Supply Chain Management

Efficient supply chain management includes strategy, manufacturing, and logistics. So what exactly is Supply Chain Management? According to Wikipedia, “Supply chain management (SCM) is the process of planning, implementating (sic), and controlling the operations of the supply chain with the purpose to satisfy customer requirements as efficiently as possible” (2005). Many companies have developed their own form of SCM and are marketing it to their customers. OracleÃ?®, i2, Lawson and SAP AG all have plans to ship new or updated SCM systems this month or in the upcoming months (Songini). The focus of this review is on predominately on the SCM model from OracleÃ?®.

A few months ago, OracleÃ?® announced that it was planning to buy the transportation management system (TMS) provider G-Log. Many on Wall Street commented that Larry Ellison, CEO of OracleÃ?®, was continuing his 2005 shopping spree. That spree included the purchase of Oblix, in March 2005, an identity software company. In April, OracleÃ?® bought the retail software maker, Retek. In June, OracleÃ?® bought TripleHop a context-sensitive search technology and Times Ten, a high performance database technology. They purchased a content integration technology from Context Media in July and announced that they had completed the acquisition of ProfitLogic, LLC, which is a producer of software that analyzes the patterns of consumer demands. Then, in August, they announced that they had acquired the majority stake in an Indian banking company, i-flex, at 61%. Later in August, OracleÃ?® announced a joint force action with Sun Microsystems to create a database infrastructure package. In September, OracleÃ?® agreed to purchase Siebel Systems. Finally, in October, OracleÃ?® purchased Innobase OY, the developer of the discrete transactional database technology, InnoDB and G-Log. All of these purchases have been to further the development of OracleÃ?®’s SCM. Rick Jewell, Senior Vice President of Applications Development at OracleÃ?® said, “With G-Log’s proven transportation management platform and OracleÃ?®’s leading technology infrastructure, ERP and supply chain applications, customers will now have an integrated offering for the lean enterprise” (qtd. in Purchasing, 2).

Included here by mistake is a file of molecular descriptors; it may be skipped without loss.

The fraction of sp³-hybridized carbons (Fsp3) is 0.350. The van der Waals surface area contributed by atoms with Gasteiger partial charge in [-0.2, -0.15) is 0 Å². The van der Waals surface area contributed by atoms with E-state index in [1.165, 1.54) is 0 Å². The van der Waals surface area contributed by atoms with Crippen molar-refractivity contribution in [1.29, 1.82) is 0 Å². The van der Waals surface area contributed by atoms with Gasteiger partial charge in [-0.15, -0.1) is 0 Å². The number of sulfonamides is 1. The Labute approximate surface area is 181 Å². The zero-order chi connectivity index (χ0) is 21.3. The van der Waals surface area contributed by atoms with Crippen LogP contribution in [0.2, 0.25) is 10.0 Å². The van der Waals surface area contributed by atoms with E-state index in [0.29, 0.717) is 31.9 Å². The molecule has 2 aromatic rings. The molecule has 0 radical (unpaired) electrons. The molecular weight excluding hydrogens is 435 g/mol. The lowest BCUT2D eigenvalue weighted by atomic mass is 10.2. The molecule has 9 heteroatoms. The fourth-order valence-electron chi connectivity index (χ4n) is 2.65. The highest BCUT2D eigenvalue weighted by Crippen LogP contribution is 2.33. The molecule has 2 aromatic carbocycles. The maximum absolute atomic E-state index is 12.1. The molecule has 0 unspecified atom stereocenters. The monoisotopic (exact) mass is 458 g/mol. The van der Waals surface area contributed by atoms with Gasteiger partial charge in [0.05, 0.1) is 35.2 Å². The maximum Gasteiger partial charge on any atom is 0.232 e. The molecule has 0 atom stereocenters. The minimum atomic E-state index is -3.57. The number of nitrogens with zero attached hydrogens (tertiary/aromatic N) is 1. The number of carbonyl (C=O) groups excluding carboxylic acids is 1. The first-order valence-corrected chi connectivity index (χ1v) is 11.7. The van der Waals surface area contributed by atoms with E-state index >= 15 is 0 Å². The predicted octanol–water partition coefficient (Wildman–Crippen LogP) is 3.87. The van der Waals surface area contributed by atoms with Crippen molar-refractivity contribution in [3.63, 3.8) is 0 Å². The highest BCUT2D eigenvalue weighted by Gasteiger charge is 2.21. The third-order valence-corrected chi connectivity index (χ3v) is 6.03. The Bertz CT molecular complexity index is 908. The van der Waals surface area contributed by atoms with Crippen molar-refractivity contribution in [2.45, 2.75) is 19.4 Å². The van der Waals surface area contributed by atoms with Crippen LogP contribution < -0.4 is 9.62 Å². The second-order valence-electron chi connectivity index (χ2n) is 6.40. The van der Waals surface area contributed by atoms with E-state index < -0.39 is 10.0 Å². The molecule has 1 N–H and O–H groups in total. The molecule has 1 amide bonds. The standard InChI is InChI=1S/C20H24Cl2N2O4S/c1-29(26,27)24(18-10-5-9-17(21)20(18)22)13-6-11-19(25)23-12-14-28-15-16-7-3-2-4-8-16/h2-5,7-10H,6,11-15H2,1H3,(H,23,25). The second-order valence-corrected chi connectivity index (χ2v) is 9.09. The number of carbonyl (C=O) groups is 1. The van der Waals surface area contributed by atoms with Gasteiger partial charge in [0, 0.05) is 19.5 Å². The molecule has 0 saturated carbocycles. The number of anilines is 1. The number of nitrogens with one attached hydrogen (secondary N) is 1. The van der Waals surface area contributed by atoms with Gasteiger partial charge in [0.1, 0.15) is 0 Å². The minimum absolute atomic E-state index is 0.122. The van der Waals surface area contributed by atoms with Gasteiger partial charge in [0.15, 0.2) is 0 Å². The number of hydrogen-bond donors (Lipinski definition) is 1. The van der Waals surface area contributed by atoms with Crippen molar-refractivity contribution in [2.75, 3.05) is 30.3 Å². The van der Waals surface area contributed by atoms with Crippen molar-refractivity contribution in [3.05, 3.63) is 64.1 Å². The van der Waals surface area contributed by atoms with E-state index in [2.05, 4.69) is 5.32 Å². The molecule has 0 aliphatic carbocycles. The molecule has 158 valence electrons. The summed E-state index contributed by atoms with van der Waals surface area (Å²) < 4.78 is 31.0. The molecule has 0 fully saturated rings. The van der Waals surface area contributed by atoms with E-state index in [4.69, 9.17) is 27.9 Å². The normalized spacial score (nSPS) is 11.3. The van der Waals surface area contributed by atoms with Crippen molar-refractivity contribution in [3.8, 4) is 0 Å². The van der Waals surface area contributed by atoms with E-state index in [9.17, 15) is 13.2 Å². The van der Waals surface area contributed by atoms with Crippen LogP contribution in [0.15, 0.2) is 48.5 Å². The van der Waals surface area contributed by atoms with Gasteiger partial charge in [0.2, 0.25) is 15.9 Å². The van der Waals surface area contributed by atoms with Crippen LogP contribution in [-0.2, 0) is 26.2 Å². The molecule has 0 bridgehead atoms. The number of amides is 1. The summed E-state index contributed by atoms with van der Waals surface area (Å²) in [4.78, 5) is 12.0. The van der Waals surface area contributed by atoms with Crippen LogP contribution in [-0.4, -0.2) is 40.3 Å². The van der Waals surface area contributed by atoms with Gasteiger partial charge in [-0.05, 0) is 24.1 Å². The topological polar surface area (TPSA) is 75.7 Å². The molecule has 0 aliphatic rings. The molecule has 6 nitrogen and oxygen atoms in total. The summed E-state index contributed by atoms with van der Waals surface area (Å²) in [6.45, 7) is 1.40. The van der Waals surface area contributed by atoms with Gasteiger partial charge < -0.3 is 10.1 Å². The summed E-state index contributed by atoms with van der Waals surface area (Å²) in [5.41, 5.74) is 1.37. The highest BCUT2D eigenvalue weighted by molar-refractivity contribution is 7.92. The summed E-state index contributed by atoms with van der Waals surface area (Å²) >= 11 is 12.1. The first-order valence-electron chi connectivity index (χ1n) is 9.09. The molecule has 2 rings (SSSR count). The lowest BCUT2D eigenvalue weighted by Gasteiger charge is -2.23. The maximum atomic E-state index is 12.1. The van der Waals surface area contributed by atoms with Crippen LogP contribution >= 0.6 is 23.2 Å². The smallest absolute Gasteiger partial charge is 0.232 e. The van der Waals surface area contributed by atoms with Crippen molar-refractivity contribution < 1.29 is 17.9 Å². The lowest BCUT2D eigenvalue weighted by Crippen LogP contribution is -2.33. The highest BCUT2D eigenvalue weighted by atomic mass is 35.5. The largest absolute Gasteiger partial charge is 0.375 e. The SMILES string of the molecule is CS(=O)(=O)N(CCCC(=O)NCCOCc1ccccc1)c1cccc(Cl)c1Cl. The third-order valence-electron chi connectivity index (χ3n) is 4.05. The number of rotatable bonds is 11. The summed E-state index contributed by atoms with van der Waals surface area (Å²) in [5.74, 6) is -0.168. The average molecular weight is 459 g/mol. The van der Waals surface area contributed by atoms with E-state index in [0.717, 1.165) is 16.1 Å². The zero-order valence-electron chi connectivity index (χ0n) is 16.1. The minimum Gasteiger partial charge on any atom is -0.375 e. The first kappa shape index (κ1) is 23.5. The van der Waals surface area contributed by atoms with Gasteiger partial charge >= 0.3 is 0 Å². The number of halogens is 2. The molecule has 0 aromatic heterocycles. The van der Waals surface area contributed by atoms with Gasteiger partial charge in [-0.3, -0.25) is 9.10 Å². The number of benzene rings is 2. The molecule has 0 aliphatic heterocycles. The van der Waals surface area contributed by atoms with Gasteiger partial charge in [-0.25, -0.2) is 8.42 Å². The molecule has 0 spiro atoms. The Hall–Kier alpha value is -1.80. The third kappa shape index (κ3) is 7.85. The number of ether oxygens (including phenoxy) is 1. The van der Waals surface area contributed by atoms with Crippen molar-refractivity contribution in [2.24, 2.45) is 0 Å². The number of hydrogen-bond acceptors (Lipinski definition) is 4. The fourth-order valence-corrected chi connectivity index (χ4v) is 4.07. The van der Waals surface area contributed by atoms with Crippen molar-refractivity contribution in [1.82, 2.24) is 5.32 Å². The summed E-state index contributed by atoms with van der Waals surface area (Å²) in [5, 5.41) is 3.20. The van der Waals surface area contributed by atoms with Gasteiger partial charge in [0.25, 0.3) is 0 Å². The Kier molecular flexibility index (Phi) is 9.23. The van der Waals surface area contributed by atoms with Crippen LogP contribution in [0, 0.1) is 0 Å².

The idea behind all of OracleÃ?®’s purchases is to create a fully integrated ‘family of applications.’ As stated on the OracleÃ?® website, this includes the “[automation] of all key supply chain activities from design, planning, procurement, manufacturing and fulfillmentâÂ?¦ in a unified model [that provides] a single, accurate view of your entire supply chain” (2005). What does this all mean? It means that you will get the most out of your supply chain, increase your revenues, and increase your level of customer satisfaction. After all, making money is what big business is all about and OracleÃ?® certainly qualifies as big business.